It was the speech that attracted national attention and galvanized South Carolina legislators, propelling the state House of Representatives to vote to remove the Confederate Battle Flag from the grounds of the state house in Columbia, South Carolina.
It’s a powerful speech. One comment that stood out, however, was the claim at the 3:00 mark where Representative Jenny Anderson Horne declared that she was a descendant of Jefferson Davis, the only president the Confederate States of America ever knew.
Now comes word that perhaps Representative Horne misspoke.
Here’s Jefferson Davis’s genealogy, as presented by the Papers of Jefferson Davis, based at Rice University. A shorter version of Davis’s genealogy that circulated earlier and that includes some helpful explanations is here.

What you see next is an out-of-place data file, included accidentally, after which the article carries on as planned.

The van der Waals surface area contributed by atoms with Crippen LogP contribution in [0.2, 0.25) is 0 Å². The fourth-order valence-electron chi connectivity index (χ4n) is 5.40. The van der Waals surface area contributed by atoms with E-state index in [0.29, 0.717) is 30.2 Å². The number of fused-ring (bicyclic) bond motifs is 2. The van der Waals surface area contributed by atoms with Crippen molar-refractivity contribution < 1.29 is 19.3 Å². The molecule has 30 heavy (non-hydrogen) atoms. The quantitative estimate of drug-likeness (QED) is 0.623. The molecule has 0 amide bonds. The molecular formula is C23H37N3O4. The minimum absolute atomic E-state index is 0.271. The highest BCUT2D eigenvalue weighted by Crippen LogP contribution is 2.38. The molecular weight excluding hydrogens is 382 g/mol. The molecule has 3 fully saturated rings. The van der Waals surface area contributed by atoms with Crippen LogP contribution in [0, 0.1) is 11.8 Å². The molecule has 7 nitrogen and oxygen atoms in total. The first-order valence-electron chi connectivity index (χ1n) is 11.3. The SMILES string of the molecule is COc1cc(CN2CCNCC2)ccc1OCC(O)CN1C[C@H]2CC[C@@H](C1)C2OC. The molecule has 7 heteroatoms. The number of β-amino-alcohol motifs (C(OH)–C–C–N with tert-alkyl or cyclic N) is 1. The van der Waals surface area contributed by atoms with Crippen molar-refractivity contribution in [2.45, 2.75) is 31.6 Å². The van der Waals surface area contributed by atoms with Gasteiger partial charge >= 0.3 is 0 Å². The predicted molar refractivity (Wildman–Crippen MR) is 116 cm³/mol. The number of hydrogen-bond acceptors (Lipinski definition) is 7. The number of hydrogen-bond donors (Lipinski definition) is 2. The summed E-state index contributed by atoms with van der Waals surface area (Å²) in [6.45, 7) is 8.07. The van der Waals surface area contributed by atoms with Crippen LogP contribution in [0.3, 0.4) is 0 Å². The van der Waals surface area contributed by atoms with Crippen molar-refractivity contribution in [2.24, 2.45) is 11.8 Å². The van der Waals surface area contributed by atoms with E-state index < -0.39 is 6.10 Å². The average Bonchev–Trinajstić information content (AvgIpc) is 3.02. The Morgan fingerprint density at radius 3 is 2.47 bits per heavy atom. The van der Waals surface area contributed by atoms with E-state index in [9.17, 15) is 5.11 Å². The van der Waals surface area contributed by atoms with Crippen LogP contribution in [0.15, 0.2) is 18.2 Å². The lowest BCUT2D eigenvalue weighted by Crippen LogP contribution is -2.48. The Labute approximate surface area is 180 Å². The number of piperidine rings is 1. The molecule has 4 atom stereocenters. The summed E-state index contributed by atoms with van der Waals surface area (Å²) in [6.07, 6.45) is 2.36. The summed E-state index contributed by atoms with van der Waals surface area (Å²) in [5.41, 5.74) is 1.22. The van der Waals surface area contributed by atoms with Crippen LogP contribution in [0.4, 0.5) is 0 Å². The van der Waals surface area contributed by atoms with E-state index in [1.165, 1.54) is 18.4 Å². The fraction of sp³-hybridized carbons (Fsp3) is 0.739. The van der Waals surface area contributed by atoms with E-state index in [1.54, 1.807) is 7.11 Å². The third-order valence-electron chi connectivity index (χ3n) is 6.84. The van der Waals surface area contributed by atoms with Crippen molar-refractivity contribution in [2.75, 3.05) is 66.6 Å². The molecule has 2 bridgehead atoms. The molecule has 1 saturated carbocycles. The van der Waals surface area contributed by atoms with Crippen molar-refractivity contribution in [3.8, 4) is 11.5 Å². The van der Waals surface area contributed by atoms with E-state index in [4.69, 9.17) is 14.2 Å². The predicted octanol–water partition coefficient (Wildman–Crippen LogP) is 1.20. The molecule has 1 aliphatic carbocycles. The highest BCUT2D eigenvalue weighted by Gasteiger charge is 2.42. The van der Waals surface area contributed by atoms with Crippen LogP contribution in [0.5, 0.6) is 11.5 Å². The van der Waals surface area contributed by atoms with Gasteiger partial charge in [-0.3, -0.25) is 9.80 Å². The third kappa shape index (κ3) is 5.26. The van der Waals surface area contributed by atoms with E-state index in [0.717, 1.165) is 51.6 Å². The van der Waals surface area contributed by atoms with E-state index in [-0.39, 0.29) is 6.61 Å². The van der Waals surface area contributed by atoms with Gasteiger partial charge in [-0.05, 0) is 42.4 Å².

Now, here’s Representative Horne’s genealogy, as presented on a website.
It doesn’t take too long to see that something doesn’t match up. Namely, these records show no direct bridge from Davis to Horne.
Now, this doesn’t mean that there isn’t some sort of kinship relationship, but the word Horne used was descendant. That’s a bit more specific. Maybe the Horne genealogy offered here is in error. Perhaps more information can clear up this confusion and offer a better answer. Nor do I think that this matter detracts from the fundamental power of her remarks.
But this is history, not heritage. After all, whether it makes for a good story, it is worth checking if it’s a true story, and Jenny Horne can quiet these doubts rather easily.
(h/t to Twitter’s StonewallJacksonsArm)